“…after years of working with video, I experience time as a palpable substance. It's the most real material that I know.”
Kukje Gallery is delighted to present a major exhibition of new works by Bill Viola. This will be his third solo exhibition at Kukje Gallery. Comprised of seven video installations, the exhibition will provide an overview of his works created from 2005 to 2014.
Spanning more than four decades, Bill Viola’s artistic practice has consistently redefined contemporary art, expanding the boundaries of video and challenging our understanding of time-based imagery. Viola’s work has come to be synonymous with exploring the human experience. Jérôme Neutres writes, “there are three metaphysical questions Bill Viola has been wrestling with for forty years: Who am I? Where am I? Where am I going?”
By asking these fundamental ontological questions, Viola frames the visceral quality of time, allowing his viewers to have a moment of awareness in the act of looking and listening. This is apparent when watching Inverted Birth (2014), installed in K3. The largest of the seven featured video projections in the exhibition, this piece shows a man deluged by liquids that change in color and consistency. Exploring the unknowable moment of human birth, the protagonist undergoes a series of shifts in consciousness mirrored in the eyes of the viewer.
Viola’s dramatic use of time in his videos powerfully reveals how the underlying architecture of perception affects human emotions. Presenting his subjects under extreme pressure in vignettes of profound catharsis, Viola frames the seminal moments of consciousness such as birth, death, and rebirth. His interest in the limits that define human experience is further explored in his other major work Night Vigil (2005/2009). Installed in K2, this work emerged out of an epic four-hour-long video piece Viola completed for Richard Wagner’s nineteenth-century opera Tristan und Isolde, a new production directed by the acclaimed contemporary theater director Peter Sellars. A diptych, Night Vigil is projected on two adjacent screens portraying a woman and a man, separated by darkness, who are drawn to each other, and use fire to light the way. This potent allegory of longing depicts the merging of their individual selves in a world beyond death.
In addition to these two major works the exhibition will include Ancestors (2012), Inner Passage (2013), and Delicate Thread (2012) from his Mirage series. Through these works, the artist utilizes landscape as a metaphor for spiritual seeking, poignantly evoking the desire for untouchable things. Viola has eloquently described how he strives to make this tension visible, saying “I think what's never really been discussed is that what you're looking at is only made possible by the camera. I mean, you cannot perceive mirages that way. You are looking at your desire to enter the mirage…”3 Installed on the ground floor in K2, the works listed above as well as two additional pieces, The Encounter (2012) and Water Martyr (2014), combine in a tour de force, showcasing the unsurpassed vision of Bill Viola.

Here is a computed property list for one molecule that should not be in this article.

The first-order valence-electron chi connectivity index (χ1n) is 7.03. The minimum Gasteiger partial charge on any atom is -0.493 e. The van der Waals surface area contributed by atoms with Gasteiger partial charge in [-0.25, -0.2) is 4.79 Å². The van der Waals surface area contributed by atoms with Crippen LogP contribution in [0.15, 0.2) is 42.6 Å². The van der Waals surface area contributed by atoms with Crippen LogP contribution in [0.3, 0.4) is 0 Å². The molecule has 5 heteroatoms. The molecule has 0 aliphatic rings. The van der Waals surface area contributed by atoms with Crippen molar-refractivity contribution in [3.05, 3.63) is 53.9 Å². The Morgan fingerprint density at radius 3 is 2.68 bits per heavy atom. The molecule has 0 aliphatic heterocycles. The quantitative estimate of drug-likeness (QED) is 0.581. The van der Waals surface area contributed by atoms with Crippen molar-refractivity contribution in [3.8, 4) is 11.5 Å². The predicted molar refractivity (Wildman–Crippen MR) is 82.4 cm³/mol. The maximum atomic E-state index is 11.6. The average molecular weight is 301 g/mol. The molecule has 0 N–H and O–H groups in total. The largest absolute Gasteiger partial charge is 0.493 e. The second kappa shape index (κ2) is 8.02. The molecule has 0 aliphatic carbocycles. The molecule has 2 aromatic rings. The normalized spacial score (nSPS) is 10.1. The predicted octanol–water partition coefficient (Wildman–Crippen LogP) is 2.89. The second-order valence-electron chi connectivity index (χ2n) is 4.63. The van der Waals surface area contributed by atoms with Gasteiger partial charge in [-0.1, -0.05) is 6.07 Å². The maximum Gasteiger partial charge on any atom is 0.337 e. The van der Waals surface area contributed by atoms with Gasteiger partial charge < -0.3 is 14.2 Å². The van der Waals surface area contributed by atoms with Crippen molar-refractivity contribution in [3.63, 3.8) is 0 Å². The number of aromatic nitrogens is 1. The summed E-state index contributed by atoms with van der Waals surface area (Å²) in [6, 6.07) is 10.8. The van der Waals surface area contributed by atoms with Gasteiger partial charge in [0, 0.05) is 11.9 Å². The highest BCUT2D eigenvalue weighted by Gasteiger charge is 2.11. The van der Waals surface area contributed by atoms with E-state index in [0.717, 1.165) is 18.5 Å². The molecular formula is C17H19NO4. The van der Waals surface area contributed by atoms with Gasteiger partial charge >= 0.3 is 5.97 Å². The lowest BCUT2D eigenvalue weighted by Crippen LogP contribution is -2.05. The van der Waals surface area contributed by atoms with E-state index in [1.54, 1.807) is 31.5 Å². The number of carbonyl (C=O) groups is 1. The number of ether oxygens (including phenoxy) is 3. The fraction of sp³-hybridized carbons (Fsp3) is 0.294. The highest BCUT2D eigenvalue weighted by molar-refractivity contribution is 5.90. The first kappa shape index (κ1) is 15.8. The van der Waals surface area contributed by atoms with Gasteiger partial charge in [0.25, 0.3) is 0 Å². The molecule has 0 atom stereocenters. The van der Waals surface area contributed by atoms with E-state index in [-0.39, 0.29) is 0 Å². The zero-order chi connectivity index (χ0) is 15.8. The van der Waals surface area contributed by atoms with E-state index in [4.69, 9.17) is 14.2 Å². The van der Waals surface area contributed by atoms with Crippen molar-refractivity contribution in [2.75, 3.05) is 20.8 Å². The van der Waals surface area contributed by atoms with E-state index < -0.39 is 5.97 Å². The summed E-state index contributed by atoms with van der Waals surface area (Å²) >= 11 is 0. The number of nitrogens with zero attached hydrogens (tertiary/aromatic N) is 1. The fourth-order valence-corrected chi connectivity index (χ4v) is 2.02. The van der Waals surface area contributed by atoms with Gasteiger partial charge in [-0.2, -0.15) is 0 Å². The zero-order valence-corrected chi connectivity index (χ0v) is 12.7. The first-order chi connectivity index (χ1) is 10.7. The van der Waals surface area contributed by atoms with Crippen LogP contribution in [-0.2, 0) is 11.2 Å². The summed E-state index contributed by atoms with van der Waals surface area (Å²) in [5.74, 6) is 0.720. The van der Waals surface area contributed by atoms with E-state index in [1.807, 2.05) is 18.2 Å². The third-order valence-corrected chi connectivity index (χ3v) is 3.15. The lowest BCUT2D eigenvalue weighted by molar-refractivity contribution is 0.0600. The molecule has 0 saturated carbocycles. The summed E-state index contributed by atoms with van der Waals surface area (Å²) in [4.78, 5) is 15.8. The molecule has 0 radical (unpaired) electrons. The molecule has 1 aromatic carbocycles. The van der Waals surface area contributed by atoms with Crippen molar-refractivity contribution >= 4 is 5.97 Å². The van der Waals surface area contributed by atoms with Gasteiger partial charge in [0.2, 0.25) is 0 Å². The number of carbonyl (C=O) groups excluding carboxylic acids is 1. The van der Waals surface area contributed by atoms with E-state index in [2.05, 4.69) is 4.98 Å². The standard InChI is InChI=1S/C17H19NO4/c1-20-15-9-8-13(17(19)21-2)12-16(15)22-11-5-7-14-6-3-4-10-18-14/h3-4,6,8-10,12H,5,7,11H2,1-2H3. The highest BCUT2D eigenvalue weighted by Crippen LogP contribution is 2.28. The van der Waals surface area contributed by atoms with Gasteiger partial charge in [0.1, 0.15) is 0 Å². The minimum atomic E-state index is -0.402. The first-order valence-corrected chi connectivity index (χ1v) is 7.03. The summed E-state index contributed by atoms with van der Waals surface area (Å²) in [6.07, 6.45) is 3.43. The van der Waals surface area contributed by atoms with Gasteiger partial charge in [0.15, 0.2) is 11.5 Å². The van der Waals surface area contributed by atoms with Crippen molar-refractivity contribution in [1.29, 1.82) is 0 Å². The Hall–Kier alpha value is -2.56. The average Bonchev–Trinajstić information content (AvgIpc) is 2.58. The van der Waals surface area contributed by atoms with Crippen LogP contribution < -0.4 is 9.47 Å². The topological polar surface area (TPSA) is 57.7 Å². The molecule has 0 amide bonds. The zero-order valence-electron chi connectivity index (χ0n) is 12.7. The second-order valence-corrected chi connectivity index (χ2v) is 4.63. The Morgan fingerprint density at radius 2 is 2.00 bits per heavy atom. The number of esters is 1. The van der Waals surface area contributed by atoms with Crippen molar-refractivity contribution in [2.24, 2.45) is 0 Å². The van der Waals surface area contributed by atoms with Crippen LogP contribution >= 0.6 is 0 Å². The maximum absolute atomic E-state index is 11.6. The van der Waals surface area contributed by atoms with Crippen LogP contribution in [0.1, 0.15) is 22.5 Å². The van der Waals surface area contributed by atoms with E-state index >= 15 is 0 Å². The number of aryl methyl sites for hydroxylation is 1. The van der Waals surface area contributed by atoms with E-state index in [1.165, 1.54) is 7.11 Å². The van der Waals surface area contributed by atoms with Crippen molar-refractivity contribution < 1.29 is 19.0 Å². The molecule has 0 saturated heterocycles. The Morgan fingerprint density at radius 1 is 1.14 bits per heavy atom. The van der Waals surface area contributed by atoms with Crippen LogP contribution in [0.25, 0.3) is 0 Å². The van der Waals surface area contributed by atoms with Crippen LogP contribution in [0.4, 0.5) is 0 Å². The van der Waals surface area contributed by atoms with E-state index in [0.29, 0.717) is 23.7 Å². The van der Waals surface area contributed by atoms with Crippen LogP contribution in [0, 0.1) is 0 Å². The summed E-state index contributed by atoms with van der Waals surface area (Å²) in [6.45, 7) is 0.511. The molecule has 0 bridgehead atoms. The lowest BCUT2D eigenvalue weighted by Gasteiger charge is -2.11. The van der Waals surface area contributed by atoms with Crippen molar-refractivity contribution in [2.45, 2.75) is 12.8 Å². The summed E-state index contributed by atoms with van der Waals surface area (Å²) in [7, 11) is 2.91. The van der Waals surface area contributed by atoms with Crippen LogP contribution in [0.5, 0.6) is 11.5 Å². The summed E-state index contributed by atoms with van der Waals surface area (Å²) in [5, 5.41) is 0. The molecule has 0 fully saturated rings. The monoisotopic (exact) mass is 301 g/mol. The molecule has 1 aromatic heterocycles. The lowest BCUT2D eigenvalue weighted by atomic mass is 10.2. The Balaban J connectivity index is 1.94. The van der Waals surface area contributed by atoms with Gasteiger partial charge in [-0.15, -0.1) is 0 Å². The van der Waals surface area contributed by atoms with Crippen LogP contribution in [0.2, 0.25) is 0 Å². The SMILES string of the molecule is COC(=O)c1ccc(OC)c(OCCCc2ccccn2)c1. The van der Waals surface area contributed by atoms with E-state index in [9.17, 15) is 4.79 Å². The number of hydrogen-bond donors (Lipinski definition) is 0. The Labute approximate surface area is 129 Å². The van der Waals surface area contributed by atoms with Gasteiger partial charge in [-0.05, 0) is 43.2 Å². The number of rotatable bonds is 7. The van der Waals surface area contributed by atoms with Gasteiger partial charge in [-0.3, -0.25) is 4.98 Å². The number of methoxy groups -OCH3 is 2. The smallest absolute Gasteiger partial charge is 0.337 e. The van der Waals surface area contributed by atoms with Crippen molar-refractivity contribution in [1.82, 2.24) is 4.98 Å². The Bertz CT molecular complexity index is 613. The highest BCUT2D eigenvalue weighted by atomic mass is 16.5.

Bill Viola was born in New York in 1951 and graduated from Syracuse University in 1973. He represented the United States at the Venice Biennale in 1995 with an exhibition titled Buried Secrets. Other key solo exhibitions include Bill Viola: A 25-Year Survey at The Whitney Museum of American Art (1997); The Passions at the J. Paul Getty Museum (2003); Hatsu-Yume (First Dream) at the Mori Art Museum in Tokyo in 2006; Bill Viola: Visioni interiori at the Palazzo delle Esposizioni (2008); and Bill Viola, Grand Palais, Paris (2014). He met Australian-born Kira Perov in 1977 who became Viola’s partner and collaborator.
His background reveals a great deal about his values and emphasis on transformational themes. A student of technology, art, and philosophy, he emerged out of the Fluxus-inspired generation that produced avant-garde innovators including David Tudor and Nam June Paik. Working with both artists early in his career, Viola quickly found his own voice by using technology to create works and adopting the mechanics of the recording process to explore archetypal themes of spiritual and psychological passage. In evoking art historical themes through the modern medium of video, Viola discovered an entirely new genre that has made a momentous contribution to art history.